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Time to Make your New Year’s Hearing Resolutions for 2018

Whether you’re an experienced hearing aid user or someone who’s never stepped foot in an audiologist’s office, here are some concrete steps you can take to improve your (and your loved one’s) hearing health in 2018.

Get your hearing tested

If you’ve been waiting to get your hearing tested, now is the time. You may already know you should. If family, friends, or coworkers have been trying to encourage you, listen to them! Take the leap. You’ll be glad you did and you’ll never look back. Note: The American Speech-Language-Hearing Association (ASHA) recommends that you “…get your hearing checked at least once every 10 years up to the age of 50. Then, you should have your hearing screened every 3 years.”

Make an appointment to see your audiologist

Already wear hearing aids or cochlear implants? Have your device(s) cleaned and tested. It will give you the best hearing possible and start your new year off right. Check to see that warranties are still in force before the new year – that can save you money. Ask about the latest tools, toys, and gear for your home, office, and car and what’s ahead in hearing tech that may be of great help to you. Lastly, consider replacing your hearing aids if they are not currently meeting your hearing needs.

Vow to get one friend or family member into a hearing aid in 2018

You know who needs one. In fact, you may know several. Here’s your chance to do something important … not just for them, but for those they love, commune and work with. It will also make our world ever more connected when another person is able to communicate effectively again. Provide the appropriate nudges and education.

Hold a “HearingWare” Party

Remember TupperWare parties?  Friends would hold them at their home to demonstrate (and sell) the new plastic containers that no one should be without. Get a group together at your home and introduce them to the latest news about hearing technology. Invite an audiologist to speak and show off some of the latest in “HearingWare” and provide lots of information that guests can take home. It’s a wonderful and informal way to bring more of those we care about into the hearing loop. Oh, and be sure to have lots of treats.

Work with an Auditory Trainer

Resolve to improve your residual hearing in the new year. This is a new concept for many but the idea is to work with an “auditory trainer.” You’ll discover focused listening exercises that can improve your speech comprehension and communication skills (and from personal experience, your music listening enjoyment as well). It will make a world of difference. Ask your ENT or audiologist where to find a trainer, or google “auditory trainers” in your area. Oh, and check out some of the online auditory training programs that really work.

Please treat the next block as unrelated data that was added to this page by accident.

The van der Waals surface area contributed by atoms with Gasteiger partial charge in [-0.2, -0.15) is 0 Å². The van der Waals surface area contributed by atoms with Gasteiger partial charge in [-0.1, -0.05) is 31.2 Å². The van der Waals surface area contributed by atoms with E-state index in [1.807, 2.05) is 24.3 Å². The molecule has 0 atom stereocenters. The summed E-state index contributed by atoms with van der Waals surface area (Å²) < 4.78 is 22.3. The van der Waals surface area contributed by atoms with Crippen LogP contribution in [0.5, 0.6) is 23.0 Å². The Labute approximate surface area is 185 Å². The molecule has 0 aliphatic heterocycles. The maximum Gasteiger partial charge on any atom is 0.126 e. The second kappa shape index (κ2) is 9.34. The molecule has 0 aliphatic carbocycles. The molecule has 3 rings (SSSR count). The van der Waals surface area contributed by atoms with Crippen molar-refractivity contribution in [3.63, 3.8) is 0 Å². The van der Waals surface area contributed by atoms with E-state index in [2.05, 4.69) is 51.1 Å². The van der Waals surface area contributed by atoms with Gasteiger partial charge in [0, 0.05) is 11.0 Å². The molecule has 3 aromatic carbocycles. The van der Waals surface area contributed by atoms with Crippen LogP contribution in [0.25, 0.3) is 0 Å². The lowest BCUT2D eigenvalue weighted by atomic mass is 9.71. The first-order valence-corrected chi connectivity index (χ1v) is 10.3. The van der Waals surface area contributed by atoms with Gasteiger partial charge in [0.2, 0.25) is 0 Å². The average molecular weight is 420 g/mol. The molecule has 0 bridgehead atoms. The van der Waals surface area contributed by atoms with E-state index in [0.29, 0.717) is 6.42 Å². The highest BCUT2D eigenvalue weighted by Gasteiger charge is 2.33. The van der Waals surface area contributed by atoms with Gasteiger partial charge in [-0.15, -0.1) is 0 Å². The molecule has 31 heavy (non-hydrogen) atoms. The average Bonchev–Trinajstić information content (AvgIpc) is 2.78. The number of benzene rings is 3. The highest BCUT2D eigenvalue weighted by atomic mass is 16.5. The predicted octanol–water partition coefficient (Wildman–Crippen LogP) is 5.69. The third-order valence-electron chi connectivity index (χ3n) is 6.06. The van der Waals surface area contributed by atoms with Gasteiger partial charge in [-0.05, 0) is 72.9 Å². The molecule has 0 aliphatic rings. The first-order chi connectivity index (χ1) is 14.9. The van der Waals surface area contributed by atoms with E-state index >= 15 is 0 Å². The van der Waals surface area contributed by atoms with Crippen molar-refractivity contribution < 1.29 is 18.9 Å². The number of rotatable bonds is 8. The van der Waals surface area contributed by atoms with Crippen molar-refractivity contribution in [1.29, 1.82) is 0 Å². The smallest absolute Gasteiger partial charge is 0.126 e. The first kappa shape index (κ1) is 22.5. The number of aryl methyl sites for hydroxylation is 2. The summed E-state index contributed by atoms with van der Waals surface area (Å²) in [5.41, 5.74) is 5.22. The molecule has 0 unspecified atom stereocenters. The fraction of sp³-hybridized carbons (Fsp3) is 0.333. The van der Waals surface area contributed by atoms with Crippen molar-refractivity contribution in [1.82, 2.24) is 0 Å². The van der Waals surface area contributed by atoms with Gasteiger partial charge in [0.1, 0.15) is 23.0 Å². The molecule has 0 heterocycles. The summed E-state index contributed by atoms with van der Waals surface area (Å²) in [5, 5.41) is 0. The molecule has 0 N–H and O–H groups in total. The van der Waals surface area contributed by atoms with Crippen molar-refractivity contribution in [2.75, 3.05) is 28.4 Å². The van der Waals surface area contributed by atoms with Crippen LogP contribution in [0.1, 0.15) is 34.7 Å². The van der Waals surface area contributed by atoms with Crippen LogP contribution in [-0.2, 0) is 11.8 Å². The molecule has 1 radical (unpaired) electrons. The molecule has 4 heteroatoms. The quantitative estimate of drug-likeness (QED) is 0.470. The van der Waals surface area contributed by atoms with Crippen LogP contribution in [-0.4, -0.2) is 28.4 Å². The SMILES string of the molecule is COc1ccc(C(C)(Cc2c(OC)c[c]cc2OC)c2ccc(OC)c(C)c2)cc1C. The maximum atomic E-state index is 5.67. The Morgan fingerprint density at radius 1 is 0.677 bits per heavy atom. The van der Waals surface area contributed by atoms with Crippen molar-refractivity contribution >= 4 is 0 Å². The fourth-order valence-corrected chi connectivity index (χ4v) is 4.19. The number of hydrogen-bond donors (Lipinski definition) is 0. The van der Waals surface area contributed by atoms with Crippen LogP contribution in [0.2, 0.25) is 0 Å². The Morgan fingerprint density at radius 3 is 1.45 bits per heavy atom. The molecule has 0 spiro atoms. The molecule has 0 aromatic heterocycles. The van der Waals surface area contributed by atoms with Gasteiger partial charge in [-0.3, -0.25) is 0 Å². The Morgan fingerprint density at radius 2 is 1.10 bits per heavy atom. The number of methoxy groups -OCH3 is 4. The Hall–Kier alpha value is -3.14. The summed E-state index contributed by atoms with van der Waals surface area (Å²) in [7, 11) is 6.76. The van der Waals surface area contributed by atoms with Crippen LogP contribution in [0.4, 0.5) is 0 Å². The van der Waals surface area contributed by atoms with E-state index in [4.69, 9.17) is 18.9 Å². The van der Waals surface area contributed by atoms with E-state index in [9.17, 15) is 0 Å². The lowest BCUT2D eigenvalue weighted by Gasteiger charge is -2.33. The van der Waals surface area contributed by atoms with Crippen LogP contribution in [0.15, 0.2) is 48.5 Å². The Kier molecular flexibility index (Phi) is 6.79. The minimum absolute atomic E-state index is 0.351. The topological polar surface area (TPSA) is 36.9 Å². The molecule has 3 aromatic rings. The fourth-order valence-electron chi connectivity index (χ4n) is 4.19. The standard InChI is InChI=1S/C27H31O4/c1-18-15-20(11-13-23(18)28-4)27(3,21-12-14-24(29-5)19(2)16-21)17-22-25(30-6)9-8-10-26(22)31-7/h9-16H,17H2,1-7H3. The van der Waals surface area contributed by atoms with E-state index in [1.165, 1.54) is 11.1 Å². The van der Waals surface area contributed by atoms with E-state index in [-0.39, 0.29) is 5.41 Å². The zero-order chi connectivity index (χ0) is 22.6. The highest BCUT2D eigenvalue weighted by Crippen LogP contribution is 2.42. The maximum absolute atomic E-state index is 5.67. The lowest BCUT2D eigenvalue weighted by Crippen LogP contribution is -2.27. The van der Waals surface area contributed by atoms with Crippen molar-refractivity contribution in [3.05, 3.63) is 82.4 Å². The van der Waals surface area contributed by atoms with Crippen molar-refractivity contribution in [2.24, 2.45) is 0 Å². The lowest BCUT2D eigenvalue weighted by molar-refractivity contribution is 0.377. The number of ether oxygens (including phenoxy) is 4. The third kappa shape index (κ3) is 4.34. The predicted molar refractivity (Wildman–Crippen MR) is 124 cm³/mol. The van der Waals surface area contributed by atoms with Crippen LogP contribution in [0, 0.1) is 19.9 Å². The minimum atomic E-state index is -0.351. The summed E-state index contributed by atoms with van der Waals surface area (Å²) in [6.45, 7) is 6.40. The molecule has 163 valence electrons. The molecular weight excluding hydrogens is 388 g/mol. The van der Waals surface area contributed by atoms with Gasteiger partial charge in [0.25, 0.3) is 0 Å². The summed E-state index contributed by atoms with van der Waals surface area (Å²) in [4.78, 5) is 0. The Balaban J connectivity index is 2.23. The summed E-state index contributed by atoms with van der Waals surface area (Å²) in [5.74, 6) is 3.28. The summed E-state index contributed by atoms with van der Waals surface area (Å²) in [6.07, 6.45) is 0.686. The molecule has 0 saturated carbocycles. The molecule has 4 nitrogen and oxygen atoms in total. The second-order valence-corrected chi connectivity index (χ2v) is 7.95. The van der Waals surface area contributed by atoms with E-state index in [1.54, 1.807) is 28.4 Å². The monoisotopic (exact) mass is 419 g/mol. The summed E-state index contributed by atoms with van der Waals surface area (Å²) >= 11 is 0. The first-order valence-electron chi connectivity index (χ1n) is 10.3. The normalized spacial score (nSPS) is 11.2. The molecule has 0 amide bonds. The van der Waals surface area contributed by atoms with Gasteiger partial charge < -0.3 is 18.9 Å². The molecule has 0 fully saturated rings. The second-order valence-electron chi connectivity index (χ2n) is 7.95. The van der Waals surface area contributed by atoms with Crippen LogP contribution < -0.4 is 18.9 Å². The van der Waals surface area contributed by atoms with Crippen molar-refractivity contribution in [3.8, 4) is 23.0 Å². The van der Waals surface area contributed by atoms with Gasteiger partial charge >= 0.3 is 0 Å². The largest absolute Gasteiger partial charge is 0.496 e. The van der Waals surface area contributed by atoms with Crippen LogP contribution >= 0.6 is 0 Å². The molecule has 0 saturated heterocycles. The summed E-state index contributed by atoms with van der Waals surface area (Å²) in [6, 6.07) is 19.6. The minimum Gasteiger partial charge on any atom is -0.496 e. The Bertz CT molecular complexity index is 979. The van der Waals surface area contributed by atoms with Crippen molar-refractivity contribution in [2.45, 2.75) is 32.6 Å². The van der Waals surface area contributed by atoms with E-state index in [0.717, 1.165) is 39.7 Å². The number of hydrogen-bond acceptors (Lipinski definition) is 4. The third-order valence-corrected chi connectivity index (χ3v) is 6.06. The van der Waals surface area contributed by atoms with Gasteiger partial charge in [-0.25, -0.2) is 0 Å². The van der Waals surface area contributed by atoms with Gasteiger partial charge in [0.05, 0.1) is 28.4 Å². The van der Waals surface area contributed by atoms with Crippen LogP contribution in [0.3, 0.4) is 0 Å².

Step out from your isolation in whatever form it takes

Have you stopped seeing friends, going out for dinner, or attending meetings or events? Times are changing rapidly for those of us with hearing loss, and avoiding our favorite activities is unnecessary. Our “situational hearing” can be improved with modern hearing technology, which is now more easily accessible, and may be available for use at many local venues (check out these close-captioning glasses at Regal Cinemas). Hearing aids, smartphone apps, and assistive listening devices can be used anywhere, and can enhance your hearing most anywhere you take them.

Hearing loops, a technology that can wirelessly transmit sound to hearing devices, are installed in many venues, like offices, auditoriums, public buildings, transportation centers, and other meeting places. Restaurants and other public places are starting to employ noise-buffering technologies to make going out for dinner quieter and more pleasurable. Captioned screens are starting to show up everywhere. There is little need to fear the places you used to love. Along with that, resolve to…